Enlit Africa digital event kicked off with a Siemens sponsored keynote address that addressed this year’s content theme, the 5Ds of the energy transition. Day one was all about the strategic and financial strategies Africa needs to use to make the energy transition a reality for all.
Here are five key takeaways from the first day of Enlit Africa digital event
- South Africa must understand the trade-off
Department of Mineral Resources and Energy director-general Advocate Thabo Mokoena stepped in for Minister Gwede Mantashe who was meant to deliver the live opening keynote address. Speaking on behalf of the Minister, Mokoena pointed out it is critical for South Africa to understand the trade-off between investment in future generation needs and the eventual closure of some coal stations by 2040, which is driven by carbon emission targets.
He also recognised that evolving a just energy transition will require an emphasis on policy enablers inside the country and critical technical support from outside the country.
2. Africa plays a key role in the global race to net zero
International Energy Agency (IEA) deputy executive director Mary Worlick said South Africa and Africa are central to the world’s energy future, with the continent seen as a significant driver of energy demand over the next decade. The IEA is thus increasingly engaging with the continent. “There is a huge gap between reality and rhetoric,” said Worlick who pointed out that to reach net zero by 2050, the world must not only increase renewable energy generation but decrease its reliance on fossil fuels.
3. Transition is not only fossil fuel disinvestment
Max Jarret, the African programme manager for IEA, pointed out their roadmap to net-zero provides for pathways to be tailored to individual countries and it isn’t just about fossil fuel disinvestment: “How we use energy going forward, that is important.”
4. Making the business model scale faster
“The business model is there, the only thing we need is more funding and more people to make it scale up faster,” Gillian-Alexander Huart of ENGIE Impact said, talking about how the different interventions around funding the energy transition are giving people all-important first-time access to energy.
5. Biogas, locking in suppliers
Mike Bess, Niras Limited, speaking on commercial applications for biogas in Africa explained the economics of a business is often the hardest to sort out, especially when you have to keep your capital expenditure as low as possible. “This is difficult in bio-energy, but the risk on the operating cost can be minimised if you lock in your feedstock. If you have your own, it’s locked in, or use the model like in Nigeria where they lock in the suppliers.”
Sessions throughout the three-day Enlit Africa digital event will touch on all, one or a combination of the 5Ds identified as key to Africa’s transition to green, sustainable energy systems. Decarbonisation, digitalisation, democratisation, deregulation and decentralisation and how these strategies affect all who work in the energy sector will be unpacked, discussed and debated across all sessions.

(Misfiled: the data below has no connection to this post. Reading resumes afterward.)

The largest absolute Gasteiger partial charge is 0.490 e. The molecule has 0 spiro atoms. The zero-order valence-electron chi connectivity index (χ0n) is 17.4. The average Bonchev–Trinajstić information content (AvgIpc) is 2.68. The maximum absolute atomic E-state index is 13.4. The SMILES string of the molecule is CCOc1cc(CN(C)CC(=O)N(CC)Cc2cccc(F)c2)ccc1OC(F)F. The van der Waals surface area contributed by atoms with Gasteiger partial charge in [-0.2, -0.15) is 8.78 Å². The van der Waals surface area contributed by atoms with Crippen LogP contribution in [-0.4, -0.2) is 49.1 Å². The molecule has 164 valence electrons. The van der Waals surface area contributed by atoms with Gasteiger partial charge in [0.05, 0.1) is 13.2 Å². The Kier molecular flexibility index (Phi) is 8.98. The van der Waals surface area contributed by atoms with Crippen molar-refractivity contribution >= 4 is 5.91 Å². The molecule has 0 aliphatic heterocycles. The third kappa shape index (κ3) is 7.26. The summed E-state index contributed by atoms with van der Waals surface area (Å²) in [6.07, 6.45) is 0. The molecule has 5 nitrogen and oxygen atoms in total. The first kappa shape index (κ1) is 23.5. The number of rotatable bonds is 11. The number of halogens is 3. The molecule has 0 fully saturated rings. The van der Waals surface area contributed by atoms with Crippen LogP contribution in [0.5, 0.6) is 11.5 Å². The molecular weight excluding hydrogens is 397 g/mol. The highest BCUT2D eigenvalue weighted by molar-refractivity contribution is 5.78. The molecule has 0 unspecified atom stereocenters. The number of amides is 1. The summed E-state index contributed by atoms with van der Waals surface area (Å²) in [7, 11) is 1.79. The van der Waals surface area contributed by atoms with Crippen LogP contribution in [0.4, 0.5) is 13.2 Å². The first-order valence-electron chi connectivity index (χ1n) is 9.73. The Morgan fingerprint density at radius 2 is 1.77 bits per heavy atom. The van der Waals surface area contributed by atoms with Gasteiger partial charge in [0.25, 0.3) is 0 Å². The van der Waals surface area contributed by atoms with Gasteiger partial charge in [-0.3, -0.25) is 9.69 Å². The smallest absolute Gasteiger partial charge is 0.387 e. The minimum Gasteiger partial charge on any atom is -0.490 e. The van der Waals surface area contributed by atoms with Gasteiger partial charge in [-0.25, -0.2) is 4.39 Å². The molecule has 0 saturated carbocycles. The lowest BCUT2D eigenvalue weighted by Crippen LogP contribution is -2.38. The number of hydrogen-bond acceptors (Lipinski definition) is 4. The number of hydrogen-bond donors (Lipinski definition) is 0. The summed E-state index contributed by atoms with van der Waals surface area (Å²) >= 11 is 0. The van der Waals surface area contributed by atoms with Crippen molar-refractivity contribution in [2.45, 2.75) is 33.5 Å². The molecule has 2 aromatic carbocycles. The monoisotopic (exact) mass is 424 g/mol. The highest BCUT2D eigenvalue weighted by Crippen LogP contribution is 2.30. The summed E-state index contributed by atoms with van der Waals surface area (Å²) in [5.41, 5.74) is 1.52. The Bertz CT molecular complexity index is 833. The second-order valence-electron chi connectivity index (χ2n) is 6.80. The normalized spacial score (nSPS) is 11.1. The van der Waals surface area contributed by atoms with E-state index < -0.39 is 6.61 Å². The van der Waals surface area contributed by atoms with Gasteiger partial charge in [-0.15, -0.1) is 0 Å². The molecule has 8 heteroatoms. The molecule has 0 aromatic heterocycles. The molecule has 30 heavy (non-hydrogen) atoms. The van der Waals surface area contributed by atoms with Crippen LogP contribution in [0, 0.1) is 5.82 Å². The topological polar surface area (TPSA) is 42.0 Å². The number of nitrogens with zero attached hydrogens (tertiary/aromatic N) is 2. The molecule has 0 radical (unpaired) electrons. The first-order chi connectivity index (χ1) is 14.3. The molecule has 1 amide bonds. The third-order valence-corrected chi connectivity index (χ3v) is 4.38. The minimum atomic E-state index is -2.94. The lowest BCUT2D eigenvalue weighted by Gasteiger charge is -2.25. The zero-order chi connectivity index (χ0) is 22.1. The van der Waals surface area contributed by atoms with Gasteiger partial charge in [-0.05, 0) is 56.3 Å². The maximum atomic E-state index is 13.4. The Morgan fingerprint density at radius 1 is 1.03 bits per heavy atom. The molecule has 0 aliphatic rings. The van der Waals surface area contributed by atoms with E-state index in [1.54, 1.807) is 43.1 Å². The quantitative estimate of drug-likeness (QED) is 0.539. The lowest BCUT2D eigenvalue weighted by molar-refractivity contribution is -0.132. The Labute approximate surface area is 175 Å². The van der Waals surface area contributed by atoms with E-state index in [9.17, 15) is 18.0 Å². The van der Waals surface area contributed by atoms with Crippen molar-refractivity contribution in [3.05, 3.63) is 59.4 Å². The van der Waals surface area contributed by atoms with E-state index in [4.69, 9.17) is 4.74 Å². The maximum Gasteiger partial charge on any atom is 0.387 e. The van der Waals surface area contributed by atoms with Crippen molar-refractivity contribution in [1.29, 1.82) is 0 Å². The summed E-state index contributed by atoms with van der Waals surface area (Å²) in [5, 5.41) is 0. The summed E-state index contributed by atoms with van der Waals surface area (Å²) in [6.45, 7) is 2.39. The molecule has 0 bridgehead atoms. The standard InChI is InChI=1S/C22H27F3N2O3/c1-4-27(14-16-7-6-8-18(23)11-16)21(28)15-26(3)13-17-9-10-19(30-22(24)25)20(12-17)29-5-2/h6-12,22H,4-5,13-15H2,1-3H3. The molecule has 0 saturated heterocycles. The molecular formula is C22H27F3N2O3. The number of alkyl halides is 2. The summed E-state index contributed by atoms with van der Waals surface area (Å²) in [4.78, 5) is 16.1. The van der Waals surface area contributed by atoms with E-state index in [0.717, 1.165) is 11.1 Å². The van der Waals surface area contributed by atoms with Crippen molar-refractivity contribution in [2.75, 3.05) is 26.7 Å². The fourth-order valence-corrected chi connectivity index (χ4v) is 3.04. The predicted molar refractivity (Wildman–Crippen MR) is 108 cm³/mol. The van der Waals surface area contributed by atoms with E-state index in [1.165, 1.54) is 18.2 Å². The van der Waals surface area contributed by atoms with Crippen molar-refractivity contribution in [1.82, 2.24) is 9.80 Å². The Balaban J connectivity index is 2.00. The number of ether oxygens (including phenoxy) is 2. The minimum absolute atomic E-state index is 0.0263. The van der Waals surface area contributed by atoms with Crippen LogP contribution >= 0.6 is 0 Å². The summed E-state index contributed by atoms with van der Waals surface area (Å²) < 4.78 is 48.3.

A panel discussion on the first day featured speakers from the International Energy Agency, the Association of Power Utilities of Africa and Siemens who delved specifically into Tackling the 5Ds of the energy transition – a global initiative… with a local flavour.
The discussion on Accelerating South Africa’s energy transition with gas power and renewables looked into the country-specific, nitty-gritty of what it will take to transition away from fossil fuels. GE launched their gas power whitepaper during this session, highlighting how the strategic deployment of gas power and renewables is critical to creating sustainable energy access at the same time as reducing carbon emissions. The whitepaper also discusses the role gas can play in South Africa’s coal plant repurposing programme.
All players in the energy field, from utility to power developer will tell you the financing of any project is key to getting it started, never mind bringing it to fruition. To that end Financing the Africa energy transition unpacked financing issues in a panel discussion featuring speakers from the World Bank, Shell Foundation and Eskom, among others.
Keep an eye out for the on-demand recording of an interview about Burundi’s first successful solar IPP project as well as the discussion on the role of biogas for commercial operations.
Engineering consultancy ESB International brought to bear some of the strategic lessons they have learned in their home base of Ireland in a session on Preparing your utility transformation roadmap, which will be of use to utilities and energy planners in governments throughout Africa.
The training session, Design Principles of Utility-Connected PV systems looked at the technical side of concepts of good design and how they are applied in practice when utilities deal with the largest and fastest-growing market sector in power today.
Connect. Engage. Evolve.
Enlit Africa, formerly African Utility Week and POWERGEN Africa, invites you to learn, connect and engage with industry leaders and Africa’s power and energy community across our three-day, not-to-be-missed digital event on 8 – 10 June 2021. Register for your front-row seat to highly topical, free CPD accredited webinars, roundtables, tech showcases and the world’s leading suppliers presenting their latest solutions and so much more.